The May report from the Chicago purchasing managers is out, and it is off the charts on a better-than-expected report. While April's report was down at 49.0 and while Bloomberg had consensus at only about 50.0, the Chicago Purchasing Managers Index (PMI) clocked in at a whopping 58.7 for May. The range of economists was all the way down at 47.5 to 53.0, and this indicates that business has snapped back much faster than what any of the economists have modeled. Today's report also likely will act to bolster expectations for other regional purchasing manager reports and even national expectations from the Institute for Supply Management.
This is actually the Chicago Business Barometer, and it was the highest reading since March 2012. It also rapidly reverses April's low that had not been seen for more than three years. The group said, "All Business Activity measures surged in May, reversing weakness seen in most categories in March and April."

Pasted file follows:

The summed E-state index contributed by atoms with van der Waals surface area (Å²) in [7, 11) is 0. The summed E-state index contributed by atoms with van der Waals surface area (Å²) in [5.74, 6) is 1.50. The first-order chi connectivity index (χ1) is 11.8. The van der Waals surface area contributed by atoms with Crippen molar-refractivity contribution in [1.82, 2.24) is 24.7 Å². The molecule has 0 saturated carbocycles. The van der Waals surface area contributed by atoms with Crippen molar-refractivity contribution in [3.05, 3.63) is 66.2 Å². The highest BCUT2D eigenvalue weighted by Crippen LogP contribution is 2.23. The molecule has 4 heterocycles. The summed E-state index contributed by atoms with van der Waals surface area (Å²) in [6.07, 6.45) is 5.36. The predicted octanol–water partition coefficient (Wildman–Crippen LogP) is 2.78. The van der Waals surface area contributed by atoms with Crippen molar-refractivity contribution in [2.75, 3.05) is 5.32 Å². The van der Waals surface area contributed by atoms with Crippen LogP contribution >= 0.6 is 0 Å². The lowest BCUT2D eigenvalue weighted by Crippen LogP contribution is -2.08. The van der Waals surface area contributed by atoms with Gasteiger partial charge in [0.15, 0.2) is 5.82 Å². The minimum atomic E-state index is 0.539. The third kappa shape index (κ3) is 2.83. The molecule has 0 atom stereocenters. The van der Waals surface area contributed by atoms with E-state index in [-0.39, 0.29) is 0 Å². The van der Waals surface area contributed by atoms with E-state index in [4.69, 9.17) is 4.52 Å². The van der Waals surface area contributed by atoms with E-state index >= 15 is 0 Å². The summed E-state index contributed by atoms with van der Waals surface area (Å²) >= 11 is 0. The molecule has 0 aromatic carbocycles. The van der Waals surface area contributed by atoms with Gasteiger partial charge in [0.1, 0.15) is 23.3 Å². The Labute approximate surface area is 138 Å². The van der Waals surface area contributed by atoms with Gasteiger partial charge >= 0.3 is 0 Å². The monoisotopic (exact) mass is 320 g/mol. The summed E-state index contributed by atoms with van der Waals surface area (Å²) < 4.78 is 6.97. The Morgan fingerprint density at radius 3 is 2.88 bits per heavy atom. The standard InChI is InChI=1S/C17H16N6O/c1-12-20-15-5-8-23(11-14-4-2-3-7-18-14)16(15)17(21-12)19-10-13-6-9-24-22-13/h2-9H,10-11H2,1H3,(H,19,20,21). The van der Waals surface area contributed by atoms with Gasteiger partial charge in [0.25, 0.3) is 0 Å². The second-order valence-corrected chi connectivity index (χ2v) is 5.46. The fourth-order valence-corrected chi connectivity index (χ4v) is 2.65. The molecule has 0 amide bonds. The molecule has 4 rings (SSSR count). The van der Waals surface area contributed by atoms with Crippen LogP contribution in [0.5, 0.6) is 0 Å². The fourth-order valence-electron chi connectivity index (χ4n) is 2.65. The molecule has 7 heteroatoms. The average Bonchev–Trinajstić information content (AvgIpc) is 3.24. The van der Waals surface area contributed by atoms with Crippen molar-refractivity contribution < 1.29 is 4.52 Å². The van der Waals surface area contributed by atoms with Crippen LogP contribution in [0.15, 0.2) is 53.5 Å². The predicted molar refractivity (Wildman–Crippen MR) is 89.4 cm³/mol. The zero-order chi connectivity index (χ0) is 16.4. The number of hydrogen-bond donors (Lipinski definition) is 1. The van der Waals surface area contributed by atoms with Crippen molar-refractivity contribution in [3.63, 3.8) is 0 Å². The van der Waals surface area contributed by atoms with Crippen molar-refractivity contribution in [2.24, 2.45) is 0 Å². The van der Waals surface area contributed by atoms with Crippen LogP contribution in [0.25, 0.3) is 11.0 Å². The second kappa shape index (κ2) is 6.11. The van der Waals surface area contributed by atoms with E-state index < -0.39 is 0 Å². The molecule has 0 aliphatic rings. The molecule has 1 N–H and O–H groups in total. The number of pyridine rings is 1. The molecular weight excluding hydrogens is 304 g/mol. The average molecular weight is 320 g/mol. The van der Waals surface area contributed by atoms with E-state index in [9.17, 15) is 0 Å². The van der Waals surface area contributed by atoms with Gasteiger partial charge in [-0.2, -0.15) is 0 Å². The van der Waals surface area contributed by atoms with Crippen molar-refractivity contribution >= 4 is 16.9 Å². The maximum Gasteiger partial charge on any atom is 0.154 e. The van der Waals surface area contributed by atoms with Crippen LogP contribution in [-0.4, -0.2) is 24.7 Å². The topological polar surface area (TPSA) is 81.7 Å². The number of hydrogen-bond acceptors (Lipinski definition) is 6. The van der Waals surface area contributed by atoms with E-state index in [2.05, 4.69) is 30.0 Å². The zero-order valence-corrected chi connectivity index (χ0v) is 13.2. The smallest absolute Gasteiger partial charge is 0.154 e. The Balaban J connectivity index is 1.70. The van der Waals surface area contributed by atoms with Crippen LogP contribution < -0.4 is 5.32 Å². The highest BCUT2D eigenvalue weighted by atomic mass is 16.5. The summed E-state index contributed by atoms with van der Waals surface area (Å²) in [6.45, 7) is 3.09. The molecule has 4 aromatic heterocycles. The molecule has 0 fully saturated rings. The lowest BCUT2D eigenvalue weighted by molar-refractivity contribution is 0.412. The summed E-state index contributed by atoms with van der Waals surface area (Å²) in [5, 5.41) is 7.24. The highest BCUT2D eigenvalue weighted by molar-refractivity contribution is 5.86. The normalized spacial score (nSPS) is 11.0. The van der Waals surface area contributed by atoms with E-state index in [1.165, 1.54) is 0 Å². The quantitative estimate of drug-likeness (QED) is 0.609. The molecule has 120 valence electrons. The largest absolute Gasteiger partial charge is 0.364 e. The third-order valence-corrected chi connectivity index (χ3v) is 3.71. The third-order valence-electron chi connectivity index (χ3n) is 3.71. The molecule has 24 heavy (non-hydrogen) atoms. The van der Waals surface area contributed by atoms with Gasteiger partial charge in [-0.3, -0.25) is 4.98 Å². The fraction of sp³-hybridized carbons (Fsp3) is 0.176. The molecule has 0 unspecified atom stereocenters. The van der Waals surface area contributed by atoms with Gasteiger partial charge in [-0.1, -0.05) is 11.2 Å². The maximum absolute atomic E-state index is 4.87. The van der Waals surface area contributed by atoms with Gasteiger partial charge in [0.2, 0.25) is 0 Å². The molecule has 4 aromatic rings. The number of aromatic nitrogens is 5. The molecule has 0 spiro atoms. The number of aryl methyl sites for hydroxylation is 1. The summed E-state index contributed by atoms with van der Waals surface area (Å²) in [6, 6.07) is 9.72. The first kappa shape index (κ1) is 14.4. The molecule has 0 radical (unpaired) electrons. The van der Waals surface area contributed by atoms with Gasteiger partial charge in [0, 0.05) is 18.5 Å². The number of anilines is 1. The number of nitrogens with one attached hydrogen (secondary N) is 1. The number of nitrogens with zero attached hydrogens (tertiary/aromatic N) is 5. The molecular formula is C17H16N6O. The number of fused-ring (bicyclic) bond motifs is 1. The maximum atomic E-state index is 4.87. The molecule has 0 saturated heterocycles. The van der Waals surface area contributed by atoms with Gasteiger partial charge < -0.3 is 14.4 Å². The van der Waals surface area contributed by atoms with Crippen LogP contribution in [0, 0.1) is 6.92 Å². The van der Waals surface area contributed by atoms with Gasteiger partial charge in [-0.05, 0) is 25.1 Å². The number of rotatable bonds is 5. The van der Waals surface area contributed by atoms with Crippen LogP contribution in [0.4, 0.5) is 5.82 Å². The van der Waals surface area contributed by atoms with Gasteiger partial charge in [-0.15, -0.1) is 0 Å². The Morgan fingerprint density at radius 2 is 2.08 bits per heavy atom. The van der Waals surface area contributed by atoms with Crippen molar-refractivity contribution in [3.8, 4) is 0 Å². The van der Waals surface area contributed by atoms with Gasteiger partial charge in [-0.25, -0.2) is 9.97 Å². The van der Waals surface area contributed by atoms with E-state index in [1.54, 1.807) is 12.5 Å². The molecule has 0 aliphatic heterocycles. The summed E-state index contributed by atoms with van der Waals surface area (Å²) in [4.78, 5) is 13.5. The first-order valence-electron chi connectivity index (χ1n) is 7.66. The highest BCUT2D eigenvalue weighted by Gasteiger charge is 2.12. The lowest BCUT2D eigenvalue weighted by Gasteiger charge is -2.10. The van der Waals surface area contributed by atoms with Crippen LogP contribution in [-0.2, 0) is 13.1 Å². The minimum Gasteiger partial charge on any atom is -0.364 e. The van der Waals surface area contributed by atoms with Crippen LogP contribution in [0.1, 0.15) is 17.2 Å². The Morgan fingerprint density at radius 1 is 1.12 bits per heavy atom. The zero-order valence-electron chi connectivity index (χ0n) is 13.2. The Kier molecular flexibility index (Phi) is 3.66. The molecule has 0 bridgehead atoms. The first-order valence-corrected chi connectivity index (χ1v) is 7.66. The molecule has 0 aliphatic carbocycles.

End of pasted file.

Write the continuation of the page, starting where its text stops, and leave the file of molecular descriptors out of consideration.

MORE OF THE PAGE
Inventories were said to be at the lowest level in about three and a half years. All components in backlogs, supplier deliveries and employment were shown to have soared out of contraction. Production did as well.
Investors often use the Midwest reports as the first of many regional reports to try to get a barometer for national manufacturing and services conditions. The reports do not always coincide regionally for the national level, but traders and investors frequently will use any numbers and data they can to draw certain conclusions.
The full ISM-Chicago Business Survey and the MNI Chicago Report is here.
Filed under: 24/7 Wall St. Wire, Economy